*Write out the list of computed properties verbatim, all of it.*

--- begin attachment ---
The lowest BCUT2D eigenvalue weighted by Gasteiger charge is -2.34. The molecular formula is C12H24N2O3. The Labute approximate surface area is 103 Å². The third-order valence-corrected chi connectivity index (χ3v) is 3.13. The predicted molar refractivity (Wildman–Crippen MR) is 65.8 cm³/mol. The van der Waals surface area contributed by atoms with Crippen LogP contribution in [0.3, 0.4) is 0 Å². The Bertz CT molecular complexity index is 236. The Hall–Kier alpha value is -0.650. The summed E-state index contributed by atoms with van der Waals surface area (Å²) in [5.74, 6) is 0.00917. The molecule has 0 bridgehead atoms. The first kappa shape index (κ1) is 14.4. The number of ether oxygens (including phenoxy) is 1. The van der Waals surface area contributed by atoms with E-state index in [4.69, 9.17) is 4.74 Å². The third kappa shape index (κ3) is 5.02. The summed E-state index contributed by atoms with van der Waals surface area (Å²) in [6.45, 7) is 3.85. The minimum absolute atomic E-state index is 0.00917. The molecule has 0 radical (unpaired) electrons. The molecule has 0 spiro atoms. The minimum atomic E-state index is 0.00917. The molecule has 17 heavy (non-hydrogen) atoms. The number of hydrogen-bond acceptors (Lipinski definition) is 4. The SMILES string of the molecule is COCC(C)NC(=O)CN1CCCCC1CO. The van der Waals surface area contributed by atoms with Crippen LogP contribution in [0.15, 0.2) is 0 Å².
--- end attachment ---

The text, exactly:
The lowest BCUT2D eigenvalue weighted by Gasteiger charge is -2.34. The molecular formula is C12H24N2O3. The Labute approximate surface area is 103 Å². The third-order valence-corrected chi connectivity index (χ3v) is 3.13. The predicted molar refractivity (Wildman–Crippen MR) is 65.8 cm³/mol. The van der Waals surface area contributed by atoms with Crippen LogP contribution in [0.3, 0.4) is 0 Å². The Bertz CT molecular complexity index is 236. The Hall–Kier alpha value is -0.650. The summed E-state index contributed by atoms with van der Waals surface area (Å²) in [5.74, 6) is 0.00917. The molecule has 0 bridgehead atoms. The first kappa shape index (κ1) is 14.4. The number of ether oxygens (including phenoxy) is 1. The van der Waals surface area contributed by atoms with E-state index in [4.69, 9.17) is 4.74 Å². The third kappa shape index (κ3) is 5.02. The summed E-state index contributed by atoms with van der Waals surface area (Å²) in [6.45, 7) is 3.85. The minimum absolute atomic E-state index is 0.00917. The molecule has 0 radical (unpaired) electrons. The molecule has 0 spiro atoms. The minimum atomic E-state index is 0.00917. The molecule has 17 heavy (non-hydrogen) atoms. The number of hydrogen-bond acceptors (Lipinski definition) is 4. The SMILES string of the molecule is COCC(C)NC(=O)CN1CCCCC1CO. The van der Waals surface area contributed by atoms with Crippen LogP contribution in [0.15, 0.2) is 0 Å².